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Hey Petr,

The 8NDL64 is a crazy good deal, probably our highest performance 8" and almost our cheapest as well.
Just hits that convenient sweet spot.
Absolutely. They´re beasts. That was the reason for purchase. 2,5" voice coil and very strong motor will do badass things when driven properly and in groups.
So I really hope I´ll solve that noise issue one way or the other.

Anyway, for hi-fi applications I normally recommend something wider bandwidth like the 8MBX51 or the 8BG51. The NDL series is designed for line arrays, so full range enough but light weight and high power first of all - and assuming subwoofer support.
Yes, I´m well aware. Had this 8MBX51 "decision time" too. Very nice and light driver. The box will experience some regular PA usage though, so more robust motor and larger voice coil with higher impedance (efficiency) will be handy. I probably shouldn´t mention that "Hi-Fi" term. I meant mixed and home usage. Like, EAW KF394NT ballpark of power density and lovely sound. No LA I had a chance to listen to, would touch this. Especially not for close-up listening like 2-5m. And while the stereo speaker set will be made of 4 pieces of 8"s, and I don´t require LA output capabilities, it all fits together so it should work towards the expectations...
I also expect non-conventional design of mine will require a crossover, which will allow the box impedance to drop very low at the crossover point. Here again, higher impedance drivers come in very handy...
I will always use it with subs. For calmer listening sessions, crossover frequency should be around 80Hz, for PA usage, 95-105Hz will do. But it´s all in very early development stage. Time will tell how good decisions I made.
 

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Not exactly knowing JBL drivers (didn´t have these in my hands), but 10PLB76 should trash them both in general use.
But those drivers are not the same. Each have its specifics, and it is possible, that in certain application, JBL can give you better outcome. In other words, evaluating the driver alone is of no use...
Also, "best" answer can only be answered if we know "best in what discipline and application" it is to be used. Same as with "best car", "best meal" or other best things. :)
If I was to pick a 10" from B&C, not minding the weight, it would be exactly 10PLB76. It´s a beast!
 

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Not exactly knowing JBL drivers (didn´t have these in my hands), but 10PLB76 should trash them both in general use.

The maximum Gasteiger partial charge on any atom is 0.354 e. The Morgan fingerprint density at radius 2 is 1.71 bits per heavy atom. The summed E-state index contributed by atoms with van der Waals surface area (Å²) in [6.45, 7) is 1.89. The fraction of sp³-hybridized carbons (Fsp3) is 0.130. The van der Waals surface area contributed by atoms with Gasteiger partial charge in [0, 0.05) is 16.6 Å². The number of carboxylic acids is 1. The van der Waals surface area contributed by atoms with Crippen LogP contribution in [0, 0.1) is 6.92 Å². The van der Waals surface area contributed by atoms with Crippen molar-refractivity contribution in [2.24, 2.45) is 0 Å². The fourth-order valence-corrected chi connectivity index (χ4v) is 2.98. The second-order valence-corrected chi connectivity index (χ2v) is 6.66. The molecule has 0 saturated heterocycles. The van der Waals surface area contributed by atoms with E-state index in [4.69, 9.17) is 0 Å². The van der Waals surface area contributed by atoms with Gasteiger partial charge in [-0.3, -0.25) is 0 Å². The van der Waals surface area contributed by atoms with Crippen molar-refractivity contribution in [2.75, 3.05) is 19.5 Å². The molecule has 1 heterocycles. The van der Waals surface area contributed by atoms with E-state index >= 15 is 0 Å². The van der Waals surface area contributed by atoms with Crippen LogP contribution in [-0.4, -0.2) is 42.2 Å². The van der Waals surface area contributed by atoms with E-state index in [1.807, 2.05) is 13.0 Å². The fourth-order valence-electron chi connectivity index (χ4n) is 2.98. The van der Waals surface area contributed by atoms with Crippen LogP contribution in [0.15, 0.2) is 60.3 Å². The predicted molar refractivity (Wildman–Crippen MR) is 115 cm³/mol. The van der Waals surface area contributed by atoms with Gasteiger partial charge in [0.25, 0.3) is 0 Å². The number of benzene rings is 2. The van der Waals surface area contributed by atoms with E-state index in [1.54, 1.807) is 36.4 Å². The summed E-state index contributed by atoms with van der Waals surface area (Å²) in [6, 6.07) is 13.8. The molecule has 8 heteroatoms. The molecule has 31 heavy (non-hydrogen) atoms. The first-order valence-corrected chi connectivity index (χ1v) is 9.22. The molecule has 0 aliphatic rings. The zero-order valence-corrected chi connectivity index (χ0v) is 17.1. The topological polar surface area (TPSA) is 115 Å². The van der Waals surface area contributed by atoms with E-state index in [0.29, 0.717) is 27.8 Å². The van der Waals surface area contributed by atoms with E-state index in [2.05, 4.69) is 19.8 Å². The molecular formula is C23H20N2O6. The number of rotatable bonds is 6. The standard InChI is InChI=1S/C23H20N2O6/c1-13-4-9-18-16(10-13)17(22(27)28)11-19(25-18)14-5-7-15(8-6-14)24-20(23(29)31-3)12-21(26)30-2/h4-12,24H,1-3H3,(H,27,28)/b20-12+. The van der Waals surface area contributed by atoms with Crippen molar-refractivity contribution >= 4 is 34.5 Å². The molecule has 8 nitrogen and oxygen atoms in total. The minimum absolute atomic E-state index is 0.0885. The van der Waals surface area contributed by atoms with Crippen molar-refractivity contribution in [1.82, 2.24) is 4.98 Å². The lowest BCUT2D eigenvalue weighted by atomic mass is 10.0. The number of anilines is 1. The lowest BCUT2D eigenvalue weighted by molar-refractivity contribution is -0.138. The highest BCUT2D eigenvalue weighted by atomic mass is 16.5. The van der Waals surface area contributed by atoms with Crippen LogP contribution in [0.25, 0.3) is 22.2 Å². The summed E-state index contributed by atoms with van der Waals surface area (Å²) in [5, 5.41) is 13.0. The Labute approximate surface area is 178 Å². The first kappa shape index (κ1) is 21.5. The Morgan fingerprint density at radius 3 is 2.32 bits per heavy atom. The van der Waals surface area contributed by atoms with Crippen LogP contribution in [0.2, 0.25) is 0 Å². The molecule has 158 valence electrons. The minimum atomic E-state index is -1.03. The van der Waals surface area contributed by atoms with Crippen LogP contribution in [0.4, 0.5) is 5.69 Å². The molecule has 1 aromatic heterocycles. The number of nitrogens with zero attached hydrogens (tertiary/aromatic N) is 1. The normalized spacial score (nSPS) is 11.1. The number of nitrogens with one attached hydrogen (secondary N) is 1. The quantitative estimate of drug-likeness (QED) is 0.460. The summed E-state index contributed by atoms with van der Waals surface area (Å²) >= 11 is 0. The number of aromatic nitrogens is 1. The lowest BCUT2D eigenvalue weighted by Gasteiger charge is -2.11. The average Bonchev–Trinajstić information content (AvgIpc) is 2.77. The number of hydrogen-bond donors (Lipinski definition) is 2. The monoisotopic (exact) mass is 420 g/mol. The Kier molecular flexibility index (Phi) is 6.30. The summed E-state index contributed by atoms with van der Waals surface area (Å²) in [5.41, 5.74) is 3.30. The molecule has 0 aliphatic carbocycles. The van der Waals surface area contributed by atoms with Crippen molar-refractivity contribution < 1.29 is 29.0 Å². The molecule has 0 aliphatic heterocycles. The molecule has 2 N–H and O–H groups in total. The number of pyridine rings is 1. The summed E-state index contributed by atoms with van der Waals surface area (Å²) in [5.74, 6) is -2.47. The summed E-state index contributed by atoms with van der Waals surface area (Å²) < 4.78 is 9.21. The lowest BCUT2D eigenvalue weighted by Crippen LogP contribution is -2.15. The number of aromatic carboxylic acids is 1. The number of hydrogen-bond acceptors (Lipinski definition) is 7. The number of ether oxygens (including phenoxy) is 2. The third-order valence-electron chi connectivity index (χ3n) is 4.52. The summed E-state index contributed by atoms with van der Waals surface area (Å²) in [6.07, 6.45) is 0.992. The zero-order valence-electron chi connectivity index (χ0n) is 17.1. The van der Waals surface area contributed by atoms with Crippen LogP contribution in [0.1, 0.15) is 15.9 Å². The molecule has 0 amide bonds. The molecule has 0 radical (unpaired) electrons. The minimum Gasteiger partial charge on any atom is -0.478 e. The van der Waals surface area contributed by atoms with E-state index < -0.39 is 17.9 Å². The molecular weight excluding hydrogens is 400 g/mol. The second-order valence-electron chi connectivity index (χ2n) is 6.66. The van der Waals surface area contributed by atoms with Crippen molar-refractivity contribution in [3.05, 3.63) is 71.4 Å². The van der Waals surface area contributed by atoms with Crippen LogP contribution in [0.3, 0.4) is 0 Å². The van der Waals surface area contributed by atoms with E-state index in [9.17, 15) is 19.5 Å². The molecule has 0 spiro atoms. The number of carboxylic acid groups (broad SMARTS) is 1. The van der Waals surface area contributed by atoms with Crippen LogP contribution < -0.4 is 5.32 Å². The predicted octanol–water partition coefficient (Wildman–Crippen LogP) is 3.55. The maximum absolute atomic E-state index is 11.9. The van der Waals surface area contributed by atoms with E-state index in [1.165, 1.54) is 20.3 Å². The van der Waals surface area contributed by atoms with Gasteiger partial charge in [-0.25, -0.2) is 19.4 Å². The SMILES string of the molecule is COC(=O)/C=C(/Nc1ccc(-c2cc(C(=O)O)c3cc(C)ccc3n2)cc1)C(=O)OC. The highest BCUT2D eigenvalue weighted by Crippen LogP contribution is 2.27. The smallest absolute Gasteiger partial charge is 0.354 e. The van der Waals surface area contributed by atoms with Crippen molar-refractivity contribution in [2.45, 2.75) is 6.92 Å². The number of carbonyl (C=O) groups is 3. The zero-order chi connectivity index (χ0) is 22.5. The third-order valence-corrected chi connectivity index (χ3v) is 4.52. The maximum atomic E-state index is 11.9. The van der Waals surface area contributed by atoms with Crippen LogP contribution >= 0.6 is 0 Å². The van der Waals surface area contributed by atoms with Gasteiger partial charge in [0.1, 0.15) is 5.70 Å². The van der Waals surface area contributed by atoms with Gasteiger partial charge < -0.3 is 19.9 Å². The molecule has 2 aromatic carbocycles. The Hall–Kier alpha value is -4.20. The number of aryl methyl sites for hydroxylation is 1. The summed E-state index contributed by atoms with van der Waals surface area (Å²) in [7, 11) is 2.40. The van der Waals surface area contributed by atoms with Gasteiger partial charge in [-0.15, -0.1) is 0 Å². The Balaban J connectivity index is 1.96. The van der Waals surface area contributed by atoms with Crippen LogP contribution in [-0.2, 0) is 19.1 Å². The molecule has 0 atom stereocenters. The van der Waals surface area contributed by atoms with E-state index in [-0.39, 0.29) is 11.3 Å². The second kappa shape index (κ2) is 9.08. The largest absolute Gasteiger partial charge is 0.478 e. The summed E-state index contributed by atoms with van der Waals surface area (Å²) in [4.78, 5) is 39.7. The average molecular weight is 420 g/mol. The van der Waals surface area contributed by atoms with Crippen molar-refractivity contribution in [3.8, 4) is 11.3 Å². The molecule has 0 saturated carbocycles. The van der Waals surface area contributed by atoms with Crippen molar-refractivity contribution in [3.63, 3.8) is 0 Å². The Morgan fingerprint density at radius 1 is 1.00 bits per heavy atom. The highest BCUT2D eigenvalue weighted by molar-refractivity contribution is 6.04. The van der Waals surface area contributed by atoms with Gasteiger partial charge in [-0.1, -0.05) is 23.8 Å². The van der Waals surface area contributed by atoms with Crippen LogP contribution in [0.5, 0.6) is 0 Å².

But those drivers are not the same. Each have its specifics, and it is possible, that in certain application, JBL can give you better outcome. In other words, evaluating the driver alone is of no use...
Also, "best" answer can only be answered if we know "best in what discipline and application" it is to be used. Same as with "best car", "best meal" or other best things. :)
If I was to pick a 10" from B&C, not minding the weight, it would be exactly 10PLB76. It´s a beast!
What would you use the PLB76 for? What application?
 

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How does the 10" B&C 10PLB76 stack up against the JBL 2012H or 2123H? What is B&C's best 10" driver?
Hard to say. JBL has traditionally made a different style of transducer from the majority of commercial suppliers, believe it or not there are "fashion trends" in transducer design and today's call for low Qts, sturdy cones, and stiff suspensions. I don't know anything about these old (or really even most current) JBL transducers: they are not really available for purchase, so not relevant to any of our customers.

Our "best" 10" woofer is always going to be a question of application, which I'd hope is your expertise - not mine! Anyway you can expect that most of our high power designs will be neodymium as that is what the majority of our customers demand.
 

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Hard to say. JBL has traditionally made a different style of transducer from the majority of commercial suppliers, believe it or not there are "fashion trends" in transducer design and today's call for low Qts, sturdy cones, and stiff suspensions. I don't know anything about these old (or really even most current) JBL transducers: they are not really available for purchase, so not relevant to any of our customers.

Our "best" 10" woofer is always going to be a question of application, which I'd hope is your expertise - not mine! Anyway you can expect that most of our high power designs will be neodymium as that is what the majority of our customers demand.
As far as usage goes, with regards to my question regarding the best 10" mid that is available in B&C's product line. The scenereo in which I am curious would be a 3 way tower home theater speaker. One that use a top of the line 1.4" compression driver such as the Radian 951BePb or even the JBL 2453 with a Be diaphragm upgrade on a nice waveguide like the Seos24 or a nice horn like the JBL 2384, using a nice 15" woofer to cover the lows like a JBL 2226 and have the best 10" B&C mid mounted either conventionally or in a mid horn. The 10" B&C mid could cross to the big JBL 2226 at say 250hz on the bottom and cross at say 800hz on top.
 

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As far as usage goes, with regards to my question regarding the best 10" mid that is available in B&C's product line. The scenereo in which I am curious would be a 3 way tower home theater speaker. One that use a top of the line 1.4" compression driver such as the Radian 951BePb or even the JBL 2453 with a Be diaphragm upgrade on a nice waveguide like the Seos24 or a nice horn like the JBL 2384, using a nice 15" woofer to cover the lows like a JBL 2226 and have the best 10" B&C mid mounted either conventionally or in a mid horn. The 10" B&C mid could cross to the big JBL 2226 at say 250hz on the bottom and cross at say 800hz on top.